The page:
I saw "Rancho Viejo"

What I saw: “Rancho Viejo” at the Playwright’s Horizons Theater, off-Broadway at 416 W 42nd in Manhattan

What I did beforehand: confronted some regrets, mailed holiday cards ornamented with profanity (and signed with my plea, “Don’t start the Revolution without me!”), walked to the train platform in the wake of some dude’s dank doobage, heard the conductor say, “Have a wonderful night” to each and every passenger as he punched their tickets.

What I wore: Keen snow boots, very, very dirty jeans, Big Feelings sweater, now dirty parka, knitted hat, two pairs of fingerless mittens , earrings, mascara.

Who went with me: the Bacon Provider, who met me there. 

Why I saw this show: I saw a review that said it was funny. Also, “Rancho Viejo” sounds like the kind of made-up place name I might come up with.


How I got tickets: I subscribed to the season, and shopped for tickets to this show when I saw that the Bacon Provider had an office holiday party on the 12th. When I got the email confirmation, I saw that I’d reserved a seat to the show on the 19th and not the 12th. I am fucking up all over the place these days. The night of the 18th rolled around and we were reviewing our next-day schedules and I pointed out I’d be seeing this play. I tried to sell my husband on joining me. I waited to tell him the play was three hours long with two intermissions until after he agreed to come.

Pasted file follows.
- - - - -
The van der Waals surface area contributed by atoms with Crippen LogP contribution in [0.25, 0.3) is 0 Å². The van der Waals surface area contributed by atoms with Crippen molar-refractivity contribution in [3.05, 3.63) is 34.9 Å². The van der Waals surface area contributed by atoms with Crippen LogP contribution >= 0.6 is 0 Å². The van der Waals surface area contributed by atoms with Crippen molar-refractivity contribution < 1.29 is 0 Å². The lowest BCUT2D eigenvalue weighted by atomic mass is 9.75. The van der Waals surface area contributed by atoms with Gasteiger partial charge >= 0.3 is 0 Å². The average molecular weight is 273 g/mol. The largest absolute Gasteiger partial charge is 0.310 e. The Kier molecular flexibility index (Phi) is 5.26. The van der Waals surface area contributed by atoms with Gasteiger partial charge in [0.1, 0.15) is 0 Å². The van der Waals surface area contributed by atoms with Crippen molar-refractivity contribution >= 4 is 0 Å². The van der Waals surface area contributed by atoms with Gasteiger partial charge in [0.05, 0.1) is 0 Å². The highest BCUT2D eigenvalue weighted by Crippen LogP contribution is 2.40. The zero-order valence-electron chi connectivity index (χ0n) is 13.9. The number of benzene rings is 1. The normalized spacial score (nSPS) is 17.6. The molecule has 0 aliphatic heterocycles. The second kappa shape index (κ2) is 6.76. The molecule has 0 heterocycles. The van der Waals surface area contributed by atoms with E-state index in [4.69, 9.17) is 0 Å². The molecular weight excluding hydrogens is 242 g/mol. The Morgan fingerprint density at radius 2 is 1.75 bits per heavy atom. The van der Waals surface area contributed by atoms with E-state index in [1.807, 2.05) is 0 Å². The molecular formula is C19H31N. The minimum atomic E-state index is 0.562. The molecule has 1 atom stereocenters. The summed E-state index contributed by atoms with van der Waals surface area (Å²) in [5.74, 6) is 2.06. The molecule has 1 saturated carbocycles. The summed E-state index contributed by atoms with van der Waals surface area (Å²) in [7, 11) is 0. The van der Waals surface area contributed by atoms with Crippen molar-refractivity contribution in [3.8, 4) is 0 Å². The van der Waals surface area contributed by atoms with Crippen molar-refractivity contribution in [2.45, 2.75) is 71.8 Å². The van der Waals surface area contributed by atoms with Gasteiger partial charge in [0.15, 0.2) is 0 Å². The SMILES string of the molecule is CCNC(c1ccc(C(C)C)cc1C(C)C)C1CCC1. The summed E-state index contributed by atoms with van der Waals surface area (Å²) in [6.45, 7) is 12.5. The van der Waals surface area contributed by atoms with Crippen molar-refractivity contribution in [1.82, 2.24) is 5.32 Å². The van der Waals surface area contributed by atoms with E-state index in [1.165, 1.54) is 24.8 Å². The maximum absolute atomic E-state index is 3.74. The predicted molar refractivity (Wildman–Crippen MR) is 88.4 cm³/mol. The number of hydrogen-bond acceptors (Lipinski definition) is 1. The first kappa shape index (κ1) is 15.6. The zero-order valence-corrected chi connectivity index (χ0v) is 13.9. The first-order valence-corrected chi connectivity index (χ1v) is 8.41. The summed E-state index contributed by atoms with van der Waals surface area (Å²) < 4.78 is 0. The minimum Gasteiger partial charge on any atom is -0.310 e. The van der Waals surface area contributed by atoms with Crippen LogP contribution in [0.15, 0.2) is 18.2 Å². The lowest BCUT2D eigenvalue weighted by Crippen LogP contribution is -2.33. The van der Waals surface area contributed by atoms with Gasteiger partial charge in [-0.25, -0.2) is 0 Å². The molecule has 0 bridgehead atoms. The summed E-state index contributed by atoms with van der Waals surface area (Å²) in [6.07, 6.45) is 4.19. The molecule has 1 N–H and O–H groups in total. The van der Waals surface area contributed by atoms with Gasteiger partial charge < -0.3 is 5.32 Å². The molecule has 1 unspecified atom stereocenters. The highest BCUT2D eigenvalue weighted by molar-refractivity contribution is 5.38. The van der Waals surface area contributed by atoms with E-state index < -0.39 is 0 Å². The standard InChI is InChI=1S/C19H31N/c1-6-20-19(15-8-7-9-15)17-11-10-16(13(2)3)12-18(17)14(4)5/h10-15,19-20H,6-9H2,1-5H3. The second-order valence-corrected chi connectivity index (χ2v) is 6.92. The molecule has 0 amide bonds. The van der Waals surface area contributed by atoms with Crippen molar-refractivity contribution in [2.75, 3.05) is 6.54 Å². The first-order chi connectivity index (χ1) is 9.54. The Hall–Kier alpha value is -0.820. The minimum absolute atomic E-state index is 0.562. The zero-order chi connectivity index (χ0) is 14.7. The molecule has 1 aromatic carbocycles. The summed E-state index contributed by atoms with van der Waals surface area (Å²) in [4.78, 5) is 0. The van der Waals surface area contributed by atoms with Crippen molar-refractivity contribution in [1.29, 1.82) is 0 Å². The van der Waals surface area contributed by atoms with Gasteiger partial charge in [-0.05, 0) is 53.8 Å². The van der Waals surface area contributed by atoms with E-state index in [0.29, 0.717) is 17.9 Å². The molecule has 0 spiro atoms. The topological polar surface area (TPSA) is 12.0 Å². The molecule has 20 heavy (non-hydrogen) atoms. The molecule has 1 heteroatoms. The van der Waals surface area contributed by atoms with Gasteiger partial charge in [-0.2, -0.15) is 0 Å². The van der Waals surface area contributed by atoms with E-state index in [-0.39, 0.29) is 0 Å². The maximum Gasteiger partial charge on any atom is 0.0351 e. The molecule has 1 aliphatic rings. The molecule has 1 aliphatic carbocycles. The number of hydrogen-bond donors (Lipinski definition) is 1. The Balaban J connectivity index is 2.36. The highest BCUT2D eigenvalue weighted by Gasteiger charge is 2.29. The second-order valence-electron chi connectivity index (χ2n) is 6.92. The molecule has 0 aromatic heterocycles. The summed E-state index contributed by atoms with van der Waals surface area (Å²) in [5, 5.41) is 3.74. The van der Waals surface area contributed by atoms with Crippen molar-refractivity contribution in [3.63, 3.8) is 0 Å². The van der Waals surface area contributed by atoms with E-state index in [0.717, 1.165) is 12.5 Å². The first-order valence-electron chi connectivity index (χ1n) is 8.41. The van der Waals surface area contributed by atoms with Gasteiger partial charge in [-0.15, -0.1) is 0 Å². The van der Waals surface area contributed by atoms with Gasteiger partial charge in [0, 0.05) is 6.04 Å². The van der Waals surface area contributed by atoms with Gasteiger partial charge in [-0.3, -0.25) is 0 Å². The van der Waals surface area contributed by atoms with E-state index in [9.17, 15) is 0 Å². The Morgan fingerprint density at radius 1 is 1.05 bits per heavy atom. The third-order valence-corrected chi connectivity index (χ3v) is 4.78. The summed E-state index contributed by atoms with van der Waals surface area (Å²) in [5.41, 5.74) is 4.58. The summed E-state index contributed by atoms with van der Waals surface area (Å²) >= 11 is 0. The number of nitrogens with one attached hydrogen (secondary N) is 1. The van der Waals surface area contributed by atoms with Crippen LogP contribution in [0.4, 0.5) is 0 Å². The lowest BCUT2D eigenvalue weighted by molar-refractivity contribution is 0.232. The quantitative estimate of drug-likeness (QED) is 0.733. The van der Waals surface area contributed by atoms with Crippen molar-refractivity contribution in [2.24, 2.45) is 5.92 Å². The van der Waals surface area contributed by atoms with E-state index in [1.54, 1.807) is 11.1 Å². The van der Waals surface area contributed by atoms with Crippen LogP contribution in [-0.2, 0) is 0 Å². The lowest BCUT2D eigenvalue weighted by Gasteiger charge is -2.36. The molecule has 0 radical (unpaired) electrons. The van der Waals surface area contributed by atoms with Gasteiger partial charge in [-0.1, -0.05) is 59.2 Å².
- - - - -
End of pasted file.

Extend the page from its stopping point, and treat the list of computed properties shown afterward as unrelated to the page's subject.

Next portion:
“If you really don’t want to go, we can eat the ticket.”
“Well, do we at least get to sit together?”


Where I sat: I sat in Row C Seat 5, and the Bacon Provider sat on the other end, in Row C Seat 17. Because, no, we did not get to sit together. 

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Things that were sad: another play about loneliness. 

Things that were funny: there were two brilliant solo dance scenes in the third act which were weird and thrilling and redeemed how ridiculously long the play was overall. I heard audience members on the way out saying they weren’t sure they liked it, which only reinforced my positive feelings about it.

Things that were not funny: most of the first act, which has lively parts and quiet ones, centers on the exquisite self-consciousness of some reasonably well-off, older white people. The audience did not always seem to know when to laugh. 

Something I ate: pretzels in the lobby beforehand. 


What it is: a new play, lasting three hours with two intermissions. 

Who should see it: people with long attention spans who don’t mind watching white people being awkward at parties.

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What I saw on the way home: an earnest and wide-eyed woman who staggered through our train-car, asking people for cold water to drink, and the same cheerful conductor, to whom I said,  “You know, you punched my ticket earlier tonight when your shift just started. Are you always so cheerful?”

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“Yes, ma’am,” he replied. “I love my job.”

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